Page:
Several comments on my Yale e360 piece on alt fuels policy take the common view that biofuels are "essentially carbon neutral" and "inherently sustainable," as Mr. Lloyd puts it. However, nothing is inherently sustainable, and the carbon balance of any system is something that must be verified. My piece asks "Where's the climate benefit?" and for biofuels at market scale, it is not possible to answer to that question in an verifiable manner.
Simply substituting biomass carbon for fossil carbon does not suffice to ensure a net CO2 reduction, as shown by the example my article gives for corn ethanol. It may leave more fossil carbon in the ground, but that doesn't mean less carbon overall went into the air. A formal analysis of this issue is given in my new paper on "Biofuels Carbon Balance."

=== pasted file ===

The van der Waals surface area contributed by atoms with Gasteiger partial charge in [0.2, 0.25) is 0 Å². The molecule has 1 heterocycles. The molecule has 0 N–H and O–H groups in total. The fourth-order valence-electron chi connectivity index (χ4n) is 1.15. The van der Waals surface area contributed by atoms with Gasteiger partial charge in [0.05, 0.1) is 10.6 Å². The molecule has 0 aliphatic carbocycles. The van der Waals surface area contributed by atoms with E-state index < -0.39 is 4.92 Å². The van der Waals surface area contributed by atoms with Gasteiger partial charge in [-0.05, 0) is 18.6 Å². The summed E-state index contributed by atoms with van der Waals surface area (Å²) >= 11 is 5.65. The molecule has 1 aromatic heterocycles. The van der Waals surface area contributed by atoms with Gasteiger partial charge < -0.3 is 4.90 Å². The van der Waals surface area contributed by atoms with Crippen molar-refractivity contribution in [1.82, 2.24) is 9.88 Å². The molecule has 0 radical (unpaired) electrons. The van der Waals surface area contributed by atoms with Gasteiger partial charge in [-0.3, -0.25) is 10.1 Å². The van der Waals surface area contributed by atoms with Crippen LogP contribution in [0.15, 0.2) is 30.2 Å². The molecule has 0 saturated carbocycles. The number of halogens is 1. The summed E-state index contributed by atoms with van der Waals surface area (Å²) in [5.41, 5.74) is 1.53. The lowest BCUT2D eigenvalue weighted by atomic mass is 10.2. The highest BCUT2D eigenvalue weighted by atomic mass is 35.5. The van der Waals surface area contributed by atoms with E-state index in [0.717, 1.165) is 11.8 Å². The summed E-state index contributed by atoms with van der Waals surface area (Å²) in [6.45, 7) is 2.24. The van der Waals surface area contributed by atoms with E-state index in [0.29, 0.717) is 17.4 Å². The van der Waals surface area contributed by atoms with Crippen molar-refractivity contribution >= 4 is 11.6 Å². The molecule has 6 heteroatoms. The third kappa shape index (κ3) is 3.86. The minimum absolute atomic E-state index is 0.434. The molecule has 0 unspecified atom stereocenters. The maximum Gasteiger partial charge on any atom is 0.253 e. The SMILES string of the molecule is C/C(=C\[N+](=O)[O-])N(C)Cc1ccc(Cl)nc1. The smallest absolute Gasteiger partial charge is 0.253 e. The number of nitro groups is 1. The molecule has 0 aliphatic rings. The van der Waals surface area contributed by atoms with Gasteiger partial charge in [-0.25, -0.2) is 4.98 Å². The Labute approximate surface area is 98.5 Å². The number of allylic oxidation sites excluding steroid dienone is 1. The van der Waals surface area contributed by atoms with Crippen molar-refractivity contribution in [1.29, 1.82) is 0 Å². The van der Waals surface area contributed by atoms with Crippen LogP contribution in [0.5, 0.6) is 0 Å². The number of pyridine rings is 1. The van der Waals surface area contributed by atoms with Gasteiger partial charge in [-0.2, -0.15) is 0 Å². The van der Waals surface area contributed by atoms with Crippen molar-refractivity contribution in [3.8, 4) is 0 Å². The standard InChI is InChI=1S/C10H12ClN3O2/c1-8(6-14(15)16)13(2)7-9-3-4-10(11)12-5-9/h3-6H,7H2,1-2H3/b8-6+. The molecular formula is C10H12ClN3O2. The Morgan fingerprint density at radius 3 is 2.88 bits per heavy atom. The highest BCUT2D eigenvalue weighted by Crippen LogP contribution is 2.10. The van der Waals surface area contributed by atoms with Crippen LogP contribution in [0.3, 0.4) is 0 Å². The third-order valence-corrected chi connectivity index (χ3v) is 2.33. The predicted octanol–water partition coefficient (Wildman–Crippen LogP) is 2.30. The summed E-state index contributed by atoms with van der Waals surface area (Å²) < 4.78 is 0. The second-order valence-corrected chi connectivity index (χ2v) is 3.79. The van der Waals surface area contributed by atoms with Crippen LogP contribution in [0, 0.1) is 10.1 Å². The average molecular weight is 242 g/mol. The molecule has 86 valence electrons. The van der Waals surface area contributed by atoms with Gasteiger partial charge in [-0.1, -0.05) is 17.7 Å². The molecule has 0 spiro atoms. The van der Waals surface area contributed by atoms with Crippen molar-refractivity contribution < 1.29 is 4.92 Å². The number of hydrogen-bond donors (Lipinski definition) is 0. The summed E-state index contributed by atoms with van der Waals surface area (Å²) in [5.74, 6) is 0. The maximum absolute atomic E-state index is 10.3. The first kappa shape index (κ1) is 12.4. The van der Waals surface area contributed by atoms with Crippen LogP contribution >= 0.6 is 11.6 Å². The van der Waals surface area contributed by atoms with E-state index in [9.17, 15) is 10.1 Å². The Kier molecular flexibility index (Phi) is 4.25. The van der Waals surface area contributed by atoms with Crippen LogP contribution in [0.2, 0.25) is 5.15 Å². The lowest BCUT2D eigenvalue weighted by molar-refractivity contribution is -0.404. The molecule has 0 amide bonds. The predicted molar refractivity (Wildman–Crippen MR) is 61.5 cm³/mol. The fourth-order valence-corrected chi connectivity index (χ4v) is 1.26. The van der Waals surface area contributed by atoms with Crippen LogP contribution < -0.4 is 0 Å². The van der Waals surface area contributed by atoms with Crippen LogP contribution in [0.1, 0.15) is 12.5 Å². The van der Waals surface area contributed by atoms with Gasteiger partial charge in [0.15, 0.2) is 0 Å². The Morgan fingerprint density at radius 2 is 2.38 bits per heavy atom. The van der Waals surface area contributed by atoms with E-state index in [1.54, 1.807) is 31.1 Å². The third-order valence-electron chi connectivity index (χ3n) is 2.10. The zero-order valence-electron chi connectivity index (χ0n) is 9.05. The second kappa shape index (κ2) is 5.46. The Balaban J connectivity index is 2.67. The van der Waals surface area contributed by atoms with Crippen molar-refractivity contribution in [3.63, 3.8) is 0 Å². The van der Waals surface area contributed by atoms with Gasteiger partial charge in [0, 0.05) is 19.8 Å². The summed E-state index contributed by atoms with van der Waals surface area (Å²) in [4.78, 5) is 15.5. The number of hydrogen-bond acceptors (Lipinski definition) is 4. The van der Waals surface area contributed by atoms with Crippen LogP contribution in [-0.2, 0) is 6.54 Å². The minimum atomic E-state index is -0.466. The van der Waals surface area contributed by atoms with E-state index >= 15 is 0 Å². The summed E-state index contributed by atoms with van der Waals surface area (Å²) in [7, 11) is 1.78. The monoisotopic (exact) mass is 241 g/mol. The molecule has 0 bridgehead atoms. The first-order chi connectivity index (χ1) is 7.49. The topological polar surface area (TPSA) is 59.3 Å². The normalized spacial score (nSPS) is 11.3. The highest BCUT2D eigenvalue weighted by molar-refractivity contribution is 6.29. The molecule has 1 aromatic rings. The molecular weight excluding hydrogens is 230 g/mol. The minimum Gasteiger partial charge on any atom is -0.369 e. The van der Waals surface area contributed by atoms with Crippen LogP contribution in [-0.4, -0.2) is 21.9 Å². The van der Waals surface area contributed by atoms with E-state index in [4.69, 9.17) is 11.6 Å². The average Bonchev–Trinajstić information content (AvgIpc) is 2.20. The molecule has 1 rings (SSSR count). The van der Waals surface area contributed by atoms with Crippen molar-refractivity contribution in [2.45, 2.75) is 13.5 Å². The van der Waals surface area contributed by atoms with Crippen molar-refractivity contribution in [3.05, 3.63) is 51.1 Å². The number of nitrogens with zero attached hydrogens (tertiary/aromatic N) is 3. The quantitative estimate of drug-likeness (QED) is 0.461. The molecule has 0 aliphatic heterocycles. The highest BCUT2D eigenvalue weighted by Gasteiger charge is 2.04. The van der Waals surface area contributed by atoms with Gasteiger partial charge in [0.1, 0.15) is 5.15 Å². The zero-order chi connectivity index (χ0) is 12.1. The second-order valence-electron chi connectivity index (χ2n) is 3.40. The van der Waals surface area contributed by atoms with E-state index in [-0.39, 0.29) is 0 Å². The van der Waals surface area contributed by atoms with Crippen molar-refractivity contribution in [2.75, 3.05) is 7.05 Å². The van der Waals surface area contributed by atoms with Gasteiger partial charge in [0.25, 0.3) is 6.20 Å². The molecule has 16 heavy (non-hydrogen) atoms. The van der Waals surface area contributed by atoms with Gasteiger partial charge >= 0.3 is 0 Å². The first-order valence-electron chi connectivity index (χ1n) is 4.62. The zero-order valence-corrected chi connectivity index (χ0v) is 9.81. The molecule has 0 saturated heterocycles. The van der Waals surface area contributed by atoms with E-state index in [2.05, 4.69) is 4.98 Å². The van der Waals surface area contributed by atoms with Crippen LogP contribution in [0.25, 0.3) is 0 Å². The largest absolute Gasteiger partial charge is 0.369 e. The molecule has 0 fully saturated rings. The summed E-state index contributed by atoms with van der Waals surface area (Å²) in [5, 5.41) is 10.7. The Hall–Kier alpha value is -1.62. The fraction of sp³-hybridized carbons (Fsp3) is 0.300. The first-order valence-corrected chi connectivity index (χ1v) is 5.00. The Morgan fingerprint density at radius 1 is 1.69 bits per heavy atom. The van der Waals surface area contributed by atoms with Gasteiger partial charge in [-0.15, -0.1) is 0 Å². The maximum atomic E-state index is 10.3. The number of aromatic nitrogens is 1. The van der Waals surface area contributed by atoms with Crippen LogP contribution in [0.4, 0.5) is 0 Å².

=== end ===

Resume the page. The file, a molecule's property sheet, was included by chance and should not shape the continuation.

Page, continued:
Examining ways to mitigate carbon emissions from automobiles and other forms of transportation.
Monday, September 30, 2013
Saturday, September 21, 2013
This blog was first put up today but as noted in the About page, it is also being used to archive earlier material. Hence the pre-dated posts that follow below.
Subscribe to: Posts (Atom)